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In the fight against antibiotic resistance, drugs that target resistance mechanisms in bacteria can be used to restore the therapeutic effectiveness of antibiotics. The multidrug resistance efflux complex AcrAB-TolC is the most clinically relevant efflux pump in Enterobacterales and is a target for drug discovery. Inhibition of the pump protein AcrB allows the intracellular accumulation of a wide variety of antibiotics, effectively restoring their therapeutic potency. To facilitate the development of AcrB efflux inhibitors, it is desirable to discover the native substrates of the pump, as these could be chemically modified to become inhibitors. We analyzed the native substrate profile of AcrB in Escherichia coli MG1655 and Salmonella enterica serovar Typhimurium SL1344 using an untargeted metabolomics approach. We analyzed the endo- and exometabolome of the wild-type strain and their respective AcrB loss-of-function mutants (AcrB D408A) to determine the metabolites that are native substrates of AcrB. Although there is 95% homology between the AcrB proteins of S. Typhimurium and E. coli, we observed mostly different metabolic responses in the exometabolomes of the S. Typhimurium and E. coli AcrB D408A mutants relative to those in the wild type, potentially indicating a differential metabolic adaptation to the same mutation in these two species. Additionally, we uncovered metabolite classes that could be involved in virulence of S. Typhimurium and a potential natural substrate of AcrB common to both species.IMPORTANCE Multidrug-resistant Gram-negative bacteria pose a global threat to human health. The AcrB efflux pump confers inherent and evolved drug resistance to Enterobacterales, including Escherichia coli and Salmonella enterica serovar Typhimurium. We provide insights into the physiological role of AcrB: (i) we observe that loss of AcrB function in two highly related species, E. coli and S. Typhimurium, has different biological effects despite AcrB conferring drug resistance to the same groups of antibiotics in both species, and (ii) we identify potential natural substrates of AcrB, some of which are in metabolite classes implicated in the virulence of S. Typhimurium. Molecules that inhibit multidrug efflux potentiate the activity of old, licensed, and new antibiotics. The additional significance of our research is in providing data about the identity of potential natural substrates of AcrB in both species. Data on these will facilitate the discovery of, and/or could be chemically modified to become, new efflux inhibitors.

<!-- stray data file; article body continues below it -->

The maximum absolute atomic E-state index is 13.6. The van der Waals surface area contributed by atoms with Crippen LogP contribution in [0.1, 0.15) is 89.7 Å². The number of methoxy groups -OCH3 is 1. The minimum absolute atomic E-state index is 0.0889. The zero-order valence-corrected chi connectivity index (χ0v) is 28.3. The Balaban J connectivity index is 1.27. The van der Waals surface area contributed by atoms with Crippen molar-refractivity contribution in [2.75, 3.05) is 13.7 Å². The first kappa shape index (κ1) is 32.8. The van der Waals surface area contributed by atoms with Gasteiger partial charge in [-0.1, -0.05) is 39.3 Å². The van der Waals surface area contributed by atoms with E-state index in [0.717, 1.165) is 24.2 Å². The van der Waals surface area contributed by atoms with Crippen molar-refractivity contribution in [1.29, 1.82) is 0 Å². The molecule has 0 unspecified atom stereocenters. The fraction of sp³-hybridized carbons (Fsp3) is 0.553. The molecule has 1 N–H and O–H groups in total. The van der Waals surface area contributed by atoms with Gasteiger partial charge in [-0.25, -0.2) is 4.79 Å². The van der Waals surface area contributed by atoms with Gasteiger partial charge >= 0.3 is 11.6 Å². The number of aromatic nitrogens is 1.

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Antimicrobials Research Group, Institute of Microbiology and Infection, College of Medical and Dental Sciences, The University of Birmingham, Birmingham, United Kingdom